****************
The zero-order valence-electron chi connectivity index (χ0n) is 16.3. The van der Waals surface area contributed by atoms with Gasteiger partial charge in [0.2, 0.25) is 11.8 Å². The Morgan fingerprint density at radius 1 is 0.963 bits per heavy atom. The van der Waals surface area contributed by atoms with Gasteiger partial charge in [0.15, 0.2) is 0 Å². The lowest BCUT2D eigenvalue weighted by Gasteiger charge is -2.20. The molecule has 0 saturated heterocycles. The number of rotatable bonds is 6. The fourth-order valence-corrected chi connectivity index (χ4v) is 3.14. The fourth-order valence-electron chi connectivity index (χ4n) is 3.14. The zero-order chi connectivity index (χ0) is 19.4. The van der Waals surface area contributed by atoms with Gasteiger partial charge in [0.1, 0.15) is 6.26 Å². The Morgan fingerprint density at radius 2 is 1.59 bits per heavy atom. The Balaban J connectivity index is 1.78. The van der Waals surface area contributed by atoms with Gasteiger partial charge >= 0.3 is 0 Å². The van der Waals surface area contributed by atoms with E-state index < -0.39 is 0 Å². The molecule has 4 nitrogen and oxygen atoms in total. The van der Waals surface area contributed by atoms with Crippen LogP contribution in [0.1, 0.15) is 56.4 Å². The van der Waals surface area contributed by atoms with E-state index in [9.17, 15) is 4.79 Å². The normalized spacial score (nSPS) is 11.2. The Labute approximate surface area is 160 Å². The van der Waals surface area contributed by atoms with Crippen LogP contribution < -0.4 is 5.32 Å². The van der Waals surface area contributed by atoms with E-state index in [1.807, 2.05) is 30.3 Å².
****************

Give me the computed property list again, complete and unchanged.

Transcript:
The zero-order valence-electron chi connectivity index (χ0n) is 16.3. The van der Waals surface area contributed by atoms with Gasteiger partial charge in [0.2, 0.25) is 11.8 Å². The Morgan fingerprint density at radius 1 is 0.963 bits per heavy atom. The van der Waals surface area contributed by atoms with Gasteiger partial charge in [0.15, 0.2) is 0 Å². The lowest BCUT2D eigenvalue weighted by Gasteiger charge is -2.20. The molecule has 0 saturated heterocycles. The number of rotatable bonds is 6. The fourth-order valence-corrected chi connectivity index (χ4v) is 3.14. The fourth-order valence-electron chi connectivity index (χ4n) is 3.14. The zero-order chi connectivity index (χ0) is 19.4. The van der Waals surface area contributed by atoms with Gasteiger partial charge in [0.1, 0.15) is 6.26 Å². The Morgan fingerprint density at radius 2 is 1.59 bits per heavy atom. The Balaban J connectivity index is 1.78. The van der Waals surface area contributed by atoms with Gasteiger partial charge >= 0.3 is 0 Å². The van der Waals surface area contributed by atoms with E-state index < -0.39 is 0 Å². The molecule has 4 nitrogen and oxygen atoms in total. The van der Waals surface area contributed by atoms with Crippen LogP contribution in [0.1, 0.15) is 56.4 Å². The van der Waals surface area contributed by atoms with E-state index in [9.17, 15) is 4.79 Å². The normalized spacial score (nSPS) is 11.2. The Labute approximate surface area is 160 Å². The van der Waals surface area contributed by atoms with Crippen LogP contribution < -0.4 is 5.32 Å². The van der Waals surface area contributed by atoms with E-state index in [1.807, 2.05) is 30.3 Å².